Borrowings under our Amended and Restated Senior Secured Credit Facilities are at variable rates of interest and expose us to interest rate risk. Interest rates are still low on a historical basis and are projected to rise in the future. If interest rates rise, our debt service obligations on the variable rate indebtedness will increase even though the amount borrowed may remain the same, and our net income and cash flows will correspondingly decrease. Assuming no prepayments of the Amended and Restated Term Loan Facility (under which we had $530.9 million of borrowings outstanding as of December 31, 2019) and that the $150.0 million Amended and Restated Revolving Credit Facility is fully drawn (and to the extent that LIBOR is in excess of the floor rate of our Amended and Restated Senior Secured Credit Facilities), each 0.125% change in interest rates would result in a $0.9 million change in annual interest expense on the indebtedness under our Amended and Restated Senior Secured Credit Facilities.

Discontinuation, reform, or replacement of LIBOR may adversely affect our variable rate debt.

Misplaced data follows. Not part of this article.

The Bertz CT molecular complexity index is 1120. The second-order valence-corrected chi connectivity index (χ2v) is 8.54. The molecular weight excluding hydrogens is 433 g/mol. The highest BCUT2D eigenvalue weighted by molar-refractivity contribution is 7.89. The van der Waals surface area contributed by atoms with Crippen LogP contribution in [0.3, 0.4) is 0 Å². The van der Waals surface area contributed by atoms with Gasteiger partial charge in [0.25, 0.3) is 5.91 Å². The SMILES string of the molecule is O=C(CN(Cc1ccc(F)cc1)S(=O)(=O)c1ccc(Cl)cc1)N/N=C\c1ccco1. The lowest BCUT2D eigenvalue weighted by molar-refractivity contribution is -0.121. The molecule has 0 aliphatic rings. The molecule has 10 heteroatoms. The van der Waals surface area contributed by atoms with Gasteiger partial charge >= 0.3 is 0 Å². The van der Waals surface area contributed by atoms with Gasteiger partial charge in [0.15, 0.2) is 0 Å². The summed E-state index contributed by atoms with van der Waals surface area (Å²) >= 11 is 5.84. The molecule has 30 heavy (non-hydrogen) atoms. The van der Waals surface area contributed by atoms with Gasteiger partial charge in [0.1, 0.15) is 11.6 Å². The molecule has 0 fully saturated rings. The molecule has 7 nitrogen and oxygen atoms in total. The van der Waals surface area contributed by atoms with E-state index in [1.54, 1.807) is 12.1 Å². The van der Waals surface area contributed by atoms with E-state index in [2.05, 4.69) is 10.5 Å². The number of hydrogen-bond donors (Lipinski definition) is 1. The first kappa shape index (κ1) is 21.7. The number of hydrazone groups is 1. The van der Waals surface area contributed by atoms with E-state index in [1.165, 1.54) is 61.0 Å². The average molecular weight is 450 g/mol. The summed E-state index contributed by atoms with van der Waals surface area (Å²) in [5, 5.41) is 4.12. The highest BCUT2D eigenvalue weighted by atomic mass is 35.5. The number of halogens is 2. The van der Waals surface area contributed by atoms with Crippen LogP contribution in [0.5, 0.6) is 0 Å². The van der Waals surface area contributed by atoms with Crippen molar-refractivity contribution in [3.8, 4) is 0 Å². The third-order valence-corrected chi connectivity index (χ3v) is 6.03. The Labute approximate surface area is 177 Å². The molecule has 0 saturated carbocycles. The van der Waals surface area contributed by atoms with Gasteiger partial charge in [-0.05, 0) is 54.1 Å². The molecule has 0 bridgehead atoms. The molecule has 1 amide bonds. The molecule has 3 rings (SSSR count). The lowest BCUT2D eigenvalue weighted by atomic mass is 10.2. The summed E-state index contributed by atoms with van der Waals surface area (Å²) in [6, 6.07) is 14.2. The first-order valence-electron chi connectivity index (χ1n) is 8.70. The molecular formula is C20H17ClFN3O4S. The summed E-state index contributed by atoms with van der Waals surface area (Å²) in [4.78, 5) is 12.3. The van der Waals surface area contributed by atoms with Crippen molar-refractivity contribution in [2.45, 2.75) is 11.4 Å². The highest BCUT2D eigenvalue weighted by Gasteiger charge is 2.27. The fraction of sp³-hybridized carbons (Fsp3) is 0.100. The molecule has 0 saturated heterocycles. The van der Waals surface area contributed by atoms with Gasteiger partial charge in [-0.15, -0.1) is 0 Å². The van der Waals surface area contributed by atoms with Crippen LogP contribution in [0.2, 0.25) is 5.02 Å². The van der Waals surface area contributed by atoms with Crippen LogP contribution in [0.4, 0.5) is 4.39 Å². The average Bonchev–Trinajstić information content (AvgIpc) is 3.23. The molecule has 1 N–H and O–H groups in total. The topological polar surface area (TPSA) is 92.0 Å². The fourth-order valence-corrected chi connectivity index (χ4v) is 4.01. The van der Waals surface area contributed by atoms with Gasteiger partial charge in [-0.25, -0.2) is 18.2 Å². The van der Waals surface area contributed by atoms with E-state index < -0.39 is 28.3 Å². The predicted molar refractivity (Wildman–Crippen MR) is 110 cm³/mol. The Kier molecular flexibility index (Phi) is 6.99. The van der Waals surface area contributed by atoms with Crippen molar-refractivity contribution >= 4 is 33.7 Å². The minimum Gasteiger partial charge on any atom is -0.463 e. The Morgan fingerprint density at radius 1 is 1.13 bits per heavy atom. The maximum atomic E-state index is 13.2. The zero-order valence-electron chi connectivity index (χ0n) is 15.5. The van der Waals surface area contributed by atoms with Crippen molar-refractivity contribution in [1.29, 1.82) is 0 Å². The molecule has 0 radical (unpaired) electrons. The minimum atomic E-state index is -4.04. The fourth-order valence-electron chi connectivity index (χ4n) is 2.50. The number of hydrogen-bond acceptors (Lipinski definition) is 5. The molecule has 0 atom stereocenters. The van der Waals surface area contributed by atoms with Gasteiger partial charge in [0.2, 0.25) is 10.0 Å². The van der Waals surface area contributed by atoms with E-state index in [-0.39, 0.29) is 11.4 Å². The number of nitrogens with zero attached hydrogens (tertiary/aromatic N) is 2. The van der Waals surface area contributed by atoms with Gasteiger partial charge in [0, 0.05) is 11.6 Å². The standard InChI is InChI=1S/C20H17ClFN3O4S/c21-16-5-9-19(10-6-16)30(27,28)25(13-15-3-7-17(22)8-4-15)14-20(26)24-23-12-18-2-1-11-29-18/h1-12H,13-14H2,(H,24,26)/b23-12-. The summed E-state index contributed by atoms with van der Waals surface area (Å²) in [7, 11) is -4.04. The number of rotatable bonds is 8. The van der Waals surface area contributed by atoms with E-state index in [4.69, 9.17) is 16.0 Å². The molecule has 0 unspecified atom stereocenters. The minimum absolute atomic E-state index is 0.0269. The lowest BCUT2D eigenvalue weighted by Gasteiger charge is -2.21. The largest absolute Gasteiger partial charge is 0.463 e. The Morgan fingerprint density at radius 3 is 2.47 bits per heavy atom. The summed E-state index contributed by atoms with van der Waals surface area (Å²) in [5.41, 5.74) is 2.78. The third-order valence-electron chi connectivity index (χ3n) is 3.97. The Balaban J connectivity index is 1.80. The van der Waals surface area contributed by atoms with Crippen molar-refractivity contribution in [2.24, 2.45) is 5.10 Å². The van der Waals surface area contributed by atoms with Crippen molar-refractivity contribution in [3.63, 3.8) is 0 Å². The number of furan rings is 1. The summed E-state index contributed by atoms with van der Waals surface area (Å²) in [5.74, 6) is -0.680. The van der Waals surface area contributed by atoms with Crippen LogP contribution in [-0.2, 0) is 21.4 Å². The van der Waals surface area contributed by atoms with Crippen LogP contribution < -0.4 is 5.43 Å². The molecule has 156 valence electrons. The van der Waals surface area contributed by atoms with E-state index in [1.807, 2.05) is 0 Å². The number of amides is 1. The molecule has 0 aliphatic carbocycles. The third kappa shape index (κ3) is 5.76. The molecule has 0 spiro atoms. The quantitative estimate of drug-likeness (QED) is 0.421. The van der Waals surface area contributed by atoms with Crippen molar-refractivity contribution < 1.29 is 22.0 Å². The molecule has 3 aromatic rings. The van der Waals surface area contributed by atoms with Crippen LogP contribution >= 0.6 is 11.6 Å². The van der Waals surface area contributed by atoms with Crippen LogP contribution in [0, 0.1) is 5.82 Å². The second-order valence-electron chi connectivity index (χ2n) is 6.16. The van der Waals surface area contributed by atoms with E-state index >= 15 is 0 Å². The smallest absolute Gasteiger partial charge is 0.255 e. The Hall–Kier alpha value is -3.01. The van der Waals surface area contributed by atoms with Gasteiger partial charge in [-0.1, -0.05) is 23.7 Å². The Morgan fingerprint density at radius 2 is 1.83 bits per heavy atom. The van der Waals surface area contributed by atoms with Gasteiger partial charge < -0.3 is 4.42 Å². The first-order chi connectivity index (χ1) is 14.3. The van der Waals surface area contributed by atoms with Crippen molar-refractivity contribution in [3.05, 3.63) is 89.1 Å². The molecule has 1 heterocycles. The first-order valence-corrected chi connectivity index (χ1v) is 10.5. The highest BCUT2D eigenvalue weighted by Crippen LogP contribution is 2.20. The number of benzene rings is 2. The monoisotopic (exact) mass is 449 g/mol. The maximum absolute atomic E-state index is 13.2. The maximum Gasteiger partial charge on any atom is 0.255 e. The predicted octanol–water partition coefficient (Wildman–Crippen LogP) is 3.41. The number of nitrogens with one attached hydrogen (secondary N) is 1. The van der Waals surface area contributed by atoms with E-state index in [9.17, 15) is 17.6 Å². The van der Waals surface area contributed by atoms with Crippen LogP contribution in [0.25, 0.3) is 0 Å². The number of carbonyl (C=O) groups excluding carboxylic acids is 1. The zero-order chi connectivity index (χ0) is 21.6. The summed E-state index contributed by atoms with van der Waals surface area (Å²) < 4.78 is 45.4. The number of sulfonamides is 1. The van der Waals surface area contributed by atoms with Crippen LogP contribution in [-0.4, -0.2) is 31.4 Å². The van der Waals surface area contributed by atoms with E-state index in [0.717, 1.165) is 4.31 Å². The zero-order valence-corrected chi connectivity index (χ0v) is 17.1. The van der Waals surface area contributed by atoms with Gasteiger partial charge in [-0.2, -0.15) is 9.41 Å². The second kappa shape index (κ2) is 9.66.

Borrowings under our Amended and Restated Senior Secured Credit Facilities are at variable rates of interest, primarily based on the London Interbank Offered Rate for deposits of U.S dollars (“LIBOR”). LIBOR tends to fluctuate based on general interest rates, rates set by the U.S. Federal Reserve Board and other central banks, the supply of and demand for credit in the London interbank market, and general economic conditions. In July 2017, the United Kingdom Financial Conduct Authority (the authority that regulates LIBOR) announced that it intends to stop compelling banks to submit rates for the calculation of LIBOR after 2021. It is unclear whether new methods of calculating LIBOR will be established such that it continues to exist after 2021. The U.S. Federal Reserve Board, in conjunction with the Alternative Reference Rates Committee, is considering replacing U.S. dollar LIBOR with a newly created index, calculated with a broad set of short-term repurchase agreements backed by treasury securities. It is not possible to predict the effect of these changes, other reforms or the establishment of alternative reference rates in the U.S. or elsewhere. To the extent these interest rates increase, our interest expense will increase, in which event we may have difficulties making interest payments and funding our other fixed costs, and our available cash flow for general corporate requirements may be adversely affected.